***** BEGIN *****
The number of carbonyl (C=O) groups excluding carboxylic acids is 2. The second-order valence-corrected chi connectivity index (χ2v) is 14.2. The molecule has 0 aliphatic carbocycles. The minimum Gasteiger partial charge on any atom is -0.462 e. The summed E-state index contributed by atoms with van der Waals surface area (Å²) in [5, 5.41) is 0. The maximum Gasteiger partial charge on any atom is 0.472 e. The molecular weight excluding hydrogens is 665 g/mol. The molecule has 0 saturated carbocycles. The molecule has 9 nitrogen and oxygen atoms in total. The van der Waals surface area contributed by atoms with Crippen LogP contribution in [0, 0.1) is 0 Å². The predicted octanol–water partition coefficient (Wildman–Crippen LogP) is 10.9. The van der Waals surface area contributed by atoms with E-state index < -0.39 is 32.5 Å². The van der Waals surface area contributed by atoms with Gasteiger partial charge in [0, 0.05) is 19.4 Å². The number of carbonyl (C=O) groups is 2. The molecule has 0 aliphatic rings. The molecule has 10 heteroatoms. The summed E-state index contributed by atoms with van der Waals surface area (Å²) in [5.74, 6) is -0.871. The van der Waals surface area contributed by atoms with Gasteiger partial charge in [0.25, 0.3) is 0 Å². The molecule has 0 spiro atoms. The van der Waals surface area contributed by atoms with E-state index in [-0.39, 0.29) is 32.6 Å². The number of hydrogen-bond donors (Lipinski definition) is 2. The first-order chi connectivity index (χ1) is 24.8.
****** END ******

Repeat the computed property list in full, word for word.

The number of carbonyl (C=O) groups excluding carboxylic acids is 2. The second-order valence-corrected chi connectivity index (χ2v) is 14.2. The molecule has 0 aliphatic carbocycles. The minimum Gasteiger partial charge on any atom is -0.462 e. The summed E-state index contributed by atoms with van der Waals surface area (Å²) in [5, 5.41) is 0. The maximum Gasteiger partial charge on any atom is 0.472 e. The molecular weight excluding hydrogens is 665 g/mol. The molecule has 0 saturated carbocycles. The molecule has 9 nitrogen and oxygen atoms in total. The van der Waals surface area contributed by atoms with Crippen LogP contribution in [0, 0.1) is 0 Å². The predicted octanol–water partition coefficient (Wildman–Crippen LogP) is 10.9. The van der Waals surface area contributed by atoms with E-state index < -0.39 is 32.5 Å². The van der Waals surface area contributed by atoms with Gasteiger partial charge in [0, 0.05) is 19.4 Å². The number of carbonyl (C=O) groups is 2. The molecule has 0 aliphatic rings. The molecule has 10 heteroatoms. The summed E-state index contributed by atoms with van der Waals surface area (Å²) in [5.74, 6) is -0.871. The van der Waals surface area contributed by atoms with Gasteiger partial charge in [0.25, 0.3) is 0 Å². The molecule has 0 spiro atoms. The van der Waals surface area contributed by atoms with E-state index in [-0.39, 0.29) is 32.6 Å². The number of hydrogen-bond donors (Lipinski definition) is 2. The first-order chi connectivity index (χ1) is 24.8.